The Rogue Speaks:
Today’s word is SKITOMA. By definition, it is the phenomenon of mental misperception. The brain is fooled by the eyes, for the eyes see what they believe to be true. If you are a famous artist, you can get away with this. Michelangelo got away with it in his statue, “David.” The average person who views this piece may comment on the hands, which are out of proportion to the rest of the body. We artists don’t notice that unless it is pointed out to us, and Michelangelo probably didn’t notice it until after the fact. Since super glue had not yet been invented, and his hands were probably blistered from all that hard work, or he DIDN’T notice it, David remains exactly as he created it.
If you are not a famous artist, you can’t get away with proportional errors in your work. People will notice it every time! People will whisper to each other about how strange it is that one foot is bigger than the other, or that one eye is looking at the person standing way over by the door, while the other eye is looking at you. That is why critiques are so vital to our work.
Yesterday we had a wonderful critique at the Guild meeting. Led by Mo Greene, our Critique Chair, his team once again made us feel good about ourselves, and about our endeavors. His team’s sage advice is delivered gently and professionally, and not only gives us food for thought, but makes us want to go home and apply what we have learned.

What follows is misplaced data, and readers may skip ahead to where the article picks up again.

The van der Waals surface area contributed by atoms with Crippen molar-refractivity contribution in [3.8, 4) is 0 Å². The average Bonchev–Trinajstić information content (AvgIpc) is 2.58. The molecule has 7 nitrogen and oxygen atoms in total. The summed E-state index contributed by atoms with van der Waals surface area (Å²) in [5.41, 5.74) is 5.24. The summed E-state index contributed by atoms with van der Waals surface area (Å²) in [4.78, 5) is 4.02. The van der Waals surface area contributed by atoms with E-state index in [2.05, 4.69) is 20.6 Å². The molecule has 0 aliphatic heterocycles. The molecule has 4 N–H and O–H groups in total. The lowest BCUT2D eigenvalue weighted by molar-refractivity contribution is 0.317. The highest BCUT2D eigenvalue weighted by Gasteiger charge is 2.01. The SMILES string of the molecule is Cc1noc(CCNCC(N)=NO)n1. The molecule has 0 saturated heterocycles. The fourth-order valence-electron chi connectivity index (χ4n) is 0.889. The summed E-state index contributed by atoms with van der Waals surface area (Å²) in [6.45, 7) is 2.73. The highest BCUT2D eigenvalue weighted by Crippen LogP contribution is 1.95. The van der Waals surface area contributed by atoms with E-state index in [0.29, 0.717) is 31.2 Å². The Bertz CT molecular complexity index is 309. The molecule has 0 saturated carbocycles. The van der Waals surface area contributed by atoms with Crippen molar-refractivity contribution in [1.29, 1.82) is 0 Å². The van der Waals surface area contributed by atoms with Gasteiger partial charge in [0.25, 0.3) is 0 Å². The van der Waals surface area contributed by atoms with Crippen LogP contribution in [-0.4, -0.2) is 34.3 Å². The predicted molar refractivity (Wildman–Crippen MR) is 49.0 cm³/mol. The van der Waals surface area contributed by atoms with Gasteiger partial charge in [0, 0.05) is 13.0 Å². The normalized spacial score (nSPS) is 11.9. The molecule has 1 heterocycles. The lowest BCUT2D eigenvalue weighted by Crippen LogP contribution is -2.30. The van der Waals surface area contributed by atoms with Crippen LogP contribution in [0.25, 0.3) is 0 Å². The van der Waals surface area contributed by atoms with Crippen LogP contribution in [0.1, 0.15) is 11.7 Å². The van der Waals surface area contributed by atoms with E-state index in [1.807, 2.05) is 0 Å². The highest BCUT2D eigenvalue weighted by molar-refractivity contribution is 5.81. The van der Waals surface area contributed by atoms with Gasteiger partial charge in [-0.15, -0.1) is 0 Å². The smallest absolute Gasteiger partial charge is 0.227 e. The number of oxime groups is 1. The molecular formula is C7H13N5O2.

I NEED this stuff to make me a better painter. Mo has such vast knowledge about what makes work successful, and his experienced critiquers add to that mix to bring us another viewpoint and more food for thought.
Mo is a retired cancer specialist as well as being the publisher of the New England Journal of Medicine, and an accomplished artist, so he can give us a lot of physiological pointers to make our work jump out and grab the viewer in ways we would have never thought of on our own. I just eat that kind of stuff up! Learning about the rods and cones in the eye satisfies my secret desire to have become a scientist in my former life. I always learn something at these sessions, and hope that I can be skilled enough to apply it to my art.
Don’t think people won’t notice when you have skitoma! I guarantee they will! I once completed an entire painting only to discover that the horizon was slanted. Skitoma kept me from seeing that until it was in the hands of my friend, for whom I had painted it. I saw a rather blank look on her face, only for a second. But I knew! I was mortified! Should I take it back and fix it? Or should I laugh and tell her my viewpoint is always a little slanted? She took the painting and immediately put it on her wall. It is still there. Most people don’t love you enough to do that.
If you want to see more of Mo’s work, click on: http://www.harrygreenefinearts.com/artist.htm